Obviously the aim of the game is to defeat all of the baddies at the level ends but this isn't all there is to it at all. As you go through levels I have explained already that you learn new spells and with these spells as you go through Hogwarts you can use them to fire magic at items which will then release Lego studs which you can then save to purchase new characters in Diagon Alley. However, you cannot purchase characters until you have found them hidden in the game and so there is a lot of scopes to go back and replay levels even after you have beaten all of the baddies in the game. My son and I have not found or bought all of the characters as yet even though we have completed all of the levels and so there is a lot of playability left in the game for us as we try and find lots more studs, characters and other bonuses which may be lurking around. During each level you are also encouraged to collect as many studs as possible so that you can achieve true wizard status at the end of that level and if you get this you will be rewarded with a gold brick which can be used to unlock bonus content and rewards.
My son and I found that some level ends were much trickier than others and to be honest I was expecting that the end level where you battle with Voldemort after he has killed Cedric would be the hardest but this is not really the case. I wasn't allowed to play this level under orders from my son and he played it on his own and beat Voldemort with ease to be honest! Despite this he was absolutely made up that he had managed it on his own and so he got a real sense of achievement despite it not being as difficult as we had anticipated.
The graphics in the game are wonderful as far as I am concerned. I love the fact that key things from the films are recreated using Lego animation throughout the levels and I think it really adds a lot to the game play as you go along. The fact that it will pause too at key moments to show this just allows you a few seconds break from game play which I think is a good thing too. The controls to play the game can be tricky at times because you need the nunchuck accessory to control the characters movement whilst the buttons on the main wii remote are used to swap characters and cast spells and such like and I would often forget and press the wrong buttons but I don't think this really hinders the game and for a more experienced game player I am sure this wouldn't be an issue at all. My son had no issues with the controls at all apart from when we hadn't played for a while and his memory would just need refreshing.
This game can actually be purchased from just £11.00 now because later on this month the Lego Harry Potter years 5-7 will be released! The new game is already on my son's Christmas list and to be honest I am looking forward to playing it with him! I would certainly recommend picking up this game on the wii because I do think it is a fun game which you can play with your children.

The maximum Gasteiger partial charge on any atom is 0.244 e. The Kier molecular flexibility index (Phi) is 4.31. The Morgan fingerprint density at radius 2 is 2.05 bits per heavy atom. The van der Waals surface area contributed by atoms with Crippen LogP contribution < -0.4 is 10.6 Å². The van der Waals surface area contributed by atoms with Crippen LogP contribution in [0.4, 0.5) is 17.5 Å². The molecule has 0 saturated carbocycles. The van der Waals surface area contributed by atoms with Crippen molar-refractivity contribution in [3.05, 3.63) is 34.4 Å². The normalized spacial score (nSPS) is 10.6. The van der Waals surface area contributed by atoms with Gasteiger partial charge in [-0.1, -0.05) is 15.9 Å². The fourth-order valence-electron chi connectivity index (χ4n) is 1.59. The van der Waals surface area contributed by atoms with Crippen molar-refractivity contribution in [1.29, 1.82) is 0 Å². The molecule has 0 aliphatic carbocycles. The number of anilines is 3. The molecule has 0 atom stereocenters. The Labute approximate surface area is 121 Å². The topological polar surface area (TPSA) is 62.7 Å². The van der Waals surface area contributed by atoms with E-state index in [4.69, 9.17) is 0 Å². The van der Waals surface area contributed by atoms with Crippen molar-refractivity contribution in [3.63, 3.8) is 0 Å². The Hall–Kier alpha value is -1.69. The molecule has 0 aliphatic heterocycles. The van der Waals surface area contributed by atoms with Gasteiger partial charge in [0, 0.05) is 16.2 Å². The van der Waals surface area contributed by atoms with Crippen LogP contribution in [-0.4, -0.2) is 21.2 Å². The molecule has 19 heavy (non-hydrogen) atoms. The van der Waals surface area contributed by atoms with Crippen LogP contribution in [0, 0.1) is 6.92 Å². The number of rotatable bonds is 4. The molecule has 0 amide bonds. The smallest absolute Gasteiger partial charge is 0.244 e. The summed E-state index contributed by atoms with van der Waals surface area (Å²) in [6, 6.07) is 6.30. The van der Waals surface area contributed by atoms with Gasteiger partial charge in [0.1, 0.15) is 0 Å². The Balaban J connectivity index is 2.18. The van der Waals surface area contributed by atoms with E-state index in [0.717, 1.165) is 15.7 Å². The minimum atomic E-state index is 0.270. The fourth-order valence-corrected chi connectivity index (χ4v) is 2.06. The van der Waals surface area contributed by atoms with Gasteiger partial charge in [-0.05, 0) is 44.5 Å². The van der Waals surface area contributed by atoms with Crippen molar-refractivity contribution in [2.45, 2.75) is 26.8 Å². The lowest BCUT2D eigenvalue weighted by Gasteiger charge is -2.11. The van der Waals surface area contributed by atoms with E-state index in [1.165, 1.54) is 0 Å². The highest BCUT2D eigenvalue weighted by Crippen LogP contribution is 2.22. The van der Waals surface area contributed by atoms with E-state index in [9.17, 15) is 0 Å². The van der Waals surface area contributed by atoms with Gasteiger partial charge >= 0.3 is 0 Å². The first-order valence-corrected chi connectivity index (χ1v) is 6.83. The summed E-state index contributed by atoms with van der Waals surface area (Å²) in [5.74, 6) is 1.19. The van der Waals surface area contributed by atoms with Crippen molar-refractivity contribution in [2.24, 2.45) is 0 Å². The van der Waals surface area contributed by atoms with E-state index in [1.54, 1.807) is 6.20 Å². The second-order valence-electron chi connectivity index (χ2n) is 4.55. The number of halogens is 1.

Thank you for reading my review!
I have been a fan of the Harry Potter franchise for a good 10 years or so, and I was aware there was a game of the series, but I had not really thought about it much till we went to visit my sister, and my nephew was playing the playstation version of it, and my kids sat with him for ages just watching him play and trying to join in.
I decided that this would be a good purchase for my son for his 5th birthday, and although this was only a couple of weeks ago, I have lived and breathed this game since then, both in terms of watching them, watching my husband, and even starting my own game, so I have experience of the game through playing and watching up to completion. We are a household of lego addicts, and the boys also love playing computer games when they get chance, so they have some experience of platform games for the Wii before trying this game.
The game is rated as suitable for people aged 7 plus. I can see why, as some parts are quite tricky, but there is nothing graphically in my opinion that I have been unhappy with my children aged 3 and 5 seeing. The problem comes because there are sometimes written instructions on the screen they want me to read for them, and also sometimes we have to sit with them and help them figure out quite what to do. My 3 year old is so good though, he can often figure out what we need to do before me or my husband. It certainly helps with logic, reasoning and problem solving skills.
Background to the game:
The game is part of the lego series. All the characters and scenery are built up out of lego, so this combines my son's love of lego and building, alongside a story that we love, Harry Potter, and covers years 1-4, starting with an animation showing Harry Potter as a baby being dropped off at the Dursley's house as a baby, and then him being 11, and getting his invitation to join Hogwart's school of Wizardry. The action starts when Hagrid takes Harry to Diagon Alley to get some things ready for starting the school year. It is not long till you are at Hogwarts, starting to do lessons and learn spells which you can then use around the castle to recreate scenes from the story that will be familiar to anyone who has read and loved the story. This ranges from the troll in the bathroom in Book One, to the dragons in the Tri-Wizard tournament in Book 4, via dealing with the plant Devil's Snare, making Polyjuice potions, and a multitude of experiences inbetween.